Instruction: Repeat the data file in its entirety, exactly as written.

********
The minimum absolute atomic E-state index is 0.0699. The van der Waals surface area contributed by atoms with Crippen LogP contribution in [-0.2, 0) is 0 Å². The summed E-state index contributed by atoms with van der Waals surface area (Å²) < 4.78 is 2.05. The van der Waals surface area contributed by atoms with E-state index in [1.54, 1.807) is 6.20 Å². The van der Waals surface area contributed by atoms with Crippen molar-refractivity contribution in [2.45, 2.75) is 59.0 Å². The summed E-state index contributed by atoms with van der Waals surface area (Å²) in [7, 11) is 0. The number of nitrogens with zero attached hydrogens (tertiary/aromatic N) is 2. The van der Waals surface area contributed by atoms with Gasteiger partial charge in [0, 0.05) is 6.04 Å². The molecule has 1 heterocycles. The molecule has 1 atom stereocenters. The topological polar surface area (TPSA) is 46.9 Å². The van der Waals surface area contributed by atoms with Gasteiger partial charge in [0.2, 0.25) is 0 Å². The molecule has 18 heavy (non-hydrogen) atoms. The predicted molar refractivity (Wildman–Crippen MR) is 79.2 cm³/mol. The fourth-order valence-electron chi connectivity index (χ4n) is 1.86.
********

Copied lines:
The minimum absolute atomic E-state index is 0.0699. The van der Waals surface area contributed by atoms with Crippen LogP contribution in [-0.2, 0) is 0 Å². The summed E-state index contributed by atoms with van der Waals surface area (Å²) < 4.78 is 2.05. The van der Waals surface area contributed by atoms with E-state index in [1.54, 1.807) is 6.20 Å². The van der Waals surface area contributed by atoms with Crippen molar-refractivity contribution in [2.45, 2.75) is 59.0 Å². The summed E-state index contributed by atoms with van der Waals surface area (Å²) in [7, 11) is 0. The number of nitrogens with zero attached hydrogens (tertiary/aromatic N) is 2. The van der Waals surface area contributed by atoms with Gasteiger partial charge in [0, 0.05) is 6.04 Å². The molecule has 1 heterocycles. The molecule has 1 atom stereocenters. The topological polar surface area (TPSA) is 46.9 Å². The van der Waals surface area contributed by atoms with Gasteiger partial charge in [0.2, 0.25) is 0 Å². The molecule has 18 heavy (non-hydrogen) atoms. The predicted molar refractivity (Wildman–Crippen MR) is 79.2 cm³/mol. The fourth-order valence-electron chi connectivity index (χ4n) is 1.86.